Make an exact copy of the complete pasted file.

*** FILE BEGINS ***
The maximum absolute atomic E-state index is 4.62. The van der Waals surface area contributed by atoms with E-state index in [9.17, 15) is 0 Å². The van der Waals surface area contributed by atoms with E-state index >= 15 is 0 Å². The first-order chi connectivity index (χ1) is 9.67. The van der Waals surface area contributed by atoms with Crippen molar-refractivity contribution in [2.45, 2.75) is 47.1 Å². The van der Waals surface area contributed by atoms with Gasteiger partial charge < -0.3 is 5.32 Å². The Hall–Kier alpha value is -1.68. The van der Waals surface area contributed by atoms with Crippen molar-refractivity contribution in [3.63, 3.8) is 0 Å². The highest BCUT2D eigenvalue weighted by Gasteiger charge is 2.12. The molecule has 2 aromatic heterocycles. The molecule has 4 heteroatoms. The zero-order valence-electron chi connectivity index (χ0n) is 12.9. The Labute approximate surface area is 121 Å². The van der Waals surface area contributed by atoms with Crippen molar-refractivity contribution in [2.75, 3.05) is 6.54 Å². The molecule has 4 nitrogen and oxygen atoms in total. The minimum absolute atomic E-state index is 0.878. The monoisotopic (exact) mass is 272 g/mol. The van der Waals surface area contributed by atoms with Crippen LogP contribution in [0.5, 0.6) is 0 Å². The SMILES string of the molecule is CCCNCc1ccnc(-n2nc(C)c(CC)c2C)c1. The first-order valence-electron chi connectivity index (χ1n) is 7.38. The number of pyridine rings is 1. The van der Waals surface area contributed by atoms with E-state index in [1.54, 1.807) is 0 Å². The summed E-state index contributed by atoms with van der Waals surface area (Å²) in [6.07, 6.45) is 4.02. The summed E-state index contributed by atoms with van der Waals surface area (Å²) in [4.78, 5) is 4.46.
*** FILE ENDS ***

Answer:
The maximum absolute atomic E-state index is 4.62. The van der Waals surface area contributed by atoms with E-state index in [9.17, 15) is 0 Å². The van der Waals surface area contributed by atoms with E-state index >= 15 is 0 Å². The first-order chi connectivity index (χ1) is 9.67. The van der Waals surface area contributed by atoms with Crippen molar-refractivity contribution in [2.45, 2.75) is 47.1 Å². The van der Waals surface area contributed by atoms with Gasteiger partial charge < -0.3 is 5.32 Å². The Hall–Kier alpha value is -1.68. The van der Waals surface area contributed by atoms with Crippen molar-refractivity contribution in [3.63, 3.8) is 0 Å². The highest BCUT2D eigenvalue weighted by Gasteiger charge is 2.12. The molecule has 2 aromatic heterocycles. The molecule has 4 heteroatoms. The zero-order valence-electron chi connectivity index (χ0n) is 12.9. The Labute approximate surface area is 121 Å². The van der Waals surface area contributed by atoms with Crippen molar-refractivity contribution in [2.75, 3.05) is 6.54 Å². The molecule has 4 nitrogen and oxygen atoms in total. The minimum absolute atomic E-state index is 0.878. The monoisotopic (exact) mass is 272 g/mol. The van der Waals surface area contributed by atoms with Crippen LogP contribution in [0.5, 0.6) is 0 Å². The SMILES string of the molecule is CCCNCc1ccnc(-n2nc(C)c(CC)c2C)c1. The first-order valence-electron chi connectivity index (χ1n) is 7.38. The number of pyridine rings is 1. The van der Waals surface area contributed by atoms with E-state index in [1.54, 1.807) is 0 Å². The summed E-state index contributed by atoms with van der Waals surface area (Å²) in [6.07, 6.45) is 4.02. The summed E-state index contributed by atoms with van der Waals surface area (Å²) in [4.78, 5) is 4.46.